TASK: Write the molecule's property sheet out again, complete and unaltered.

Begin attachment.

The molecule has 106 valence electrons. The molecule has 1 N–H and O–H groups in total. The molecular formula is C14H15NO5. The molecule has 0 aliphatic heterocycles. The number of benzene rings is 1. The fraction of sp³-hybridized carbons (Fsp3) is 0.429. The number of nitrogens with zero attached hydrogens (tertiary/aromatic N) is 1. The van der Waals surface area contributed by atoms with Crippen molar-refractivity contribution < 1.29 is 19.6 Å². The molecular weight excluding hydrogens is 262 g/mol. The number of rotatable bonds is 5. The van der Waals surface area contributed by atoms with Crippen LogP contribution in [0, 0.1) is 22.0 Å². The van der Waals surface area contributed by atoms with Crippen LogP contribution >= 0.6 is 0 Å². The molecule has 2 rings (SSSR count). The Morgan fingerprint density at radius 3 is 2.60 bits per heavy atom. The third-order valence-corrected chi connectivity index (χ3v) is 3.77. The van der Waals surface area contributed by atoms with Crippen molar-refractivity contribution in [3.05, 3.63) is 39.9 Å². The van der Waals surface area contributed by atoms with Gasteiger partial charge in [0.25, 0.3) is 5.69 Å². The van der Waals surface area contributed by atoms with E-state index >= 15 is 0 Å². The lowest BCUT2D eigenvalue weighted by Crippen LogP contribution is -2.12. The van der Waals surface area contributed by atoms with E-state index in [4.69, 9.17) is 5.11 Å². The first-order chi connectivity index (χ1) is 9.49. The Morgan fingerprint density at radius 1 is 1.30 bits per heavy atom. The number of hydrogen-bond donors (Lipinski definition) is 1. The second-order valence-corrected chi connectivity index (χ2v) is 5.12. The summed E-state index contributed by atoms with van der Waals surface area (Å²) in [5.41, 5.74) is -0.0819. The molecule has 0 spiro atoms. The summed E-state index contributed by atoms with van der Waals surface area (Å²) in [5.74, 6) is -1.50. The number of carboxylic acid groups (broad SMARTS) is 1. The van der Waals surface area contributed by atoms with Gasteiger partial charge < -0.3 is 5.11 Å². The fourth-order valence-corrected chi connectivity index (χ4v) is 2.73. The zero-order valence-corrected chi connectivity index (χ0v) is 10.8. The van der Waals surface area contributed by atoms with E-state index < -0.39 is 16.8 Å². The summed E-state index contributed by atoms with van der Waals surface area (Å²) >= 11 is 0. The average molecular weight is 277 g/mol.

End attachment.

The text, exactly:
The molecule has 106 valence electrons. The molecule has 1 N–H and O–H groups in total. The molecular formula is C14H15NO5. The molecule has 0 aliphatic heterocycles. The number of benzene rings is 1. The fraction of sp³-hybridized carbons (Fsp3) is 0.429. The number of nitrogens with zero attached hydrogens (tertiary/aromatic N) is 1. The van der Waals surface area contributed by atoms with Crippen molar-refractivity contribution < 1.29 is 19.6 Å². The molecular weight excluding hydrogens is 262 g/mol. The number of rotatable bonds is 5. The van der Waals surface area contributed by atoms with Crippen LogP contribution in [0, 0.1) is 22.0 Å². The van der Waals surface area contributed by atoms with Crippen LogP contribution >= 0.6 is 0 Å². The molecule has 2 rings (SSSR count). The Morgan fingerprint density at radius 3 is 2.60 bits per heavy atom. The third-order valence-corrected chi connectivity index (χ3v) is 3.77. The van der Waals surface area contributed by atoms with Crippen molar-refractivity contribution in [3.05, 3.63) is 39.9 Å². The van der Waals surface area contributed by atoms with Gasteiger partial charge in [0.25, 0.3) is 5.69 Å². The van der Waals surface area contributed by atoms with E-state index >= 15 is 0 Å². The lowest BCUT2D eigenvalue weighted by Crippen LogP contribution is -2.12. The van der Waals surface area contributed by atoms with E-state index in [4.69, 9.17) is 5.11 Å². The first-order chi connectivity index (χ1) is 9.49. The Morgan fingerprint density at radius 1 is 1.30 bits per heavy atom. The number of hydrogen-bond donors (Lipinski definition) is 1. The second-order valence-corrected chi connectivity index (χ2v) is 5.12. The summed E-state index contributed by atoms with van der Waals surface area (Å²) in [5.41, 5.74) is -0.0819. The molecule has 0 spiro atoms. The summed E-state index contributed by atoms with van der Waals surface area (Å²) in [5.74, 6) is -1.50. The number of carboxylic acid groups (broad SMARTS) is 1. The van der Waals surface area contributed by atoms with Gasteiger partial charge < -0.3 is 5.11 Å². The fourth-order valence-corrected chi connectivity index (χ4v) is 2.73. The zero-order valence-corrected chi connectivity index (χ0v) is 10.8. The van der Waals surface area contributed by atoms with E-state index < -0.39 is 16.8 Å². The summed E-state index contributed by atoms with van der Waals surface area (Å²) >= 11 is 0. The average molecular weight is 277 g/mol.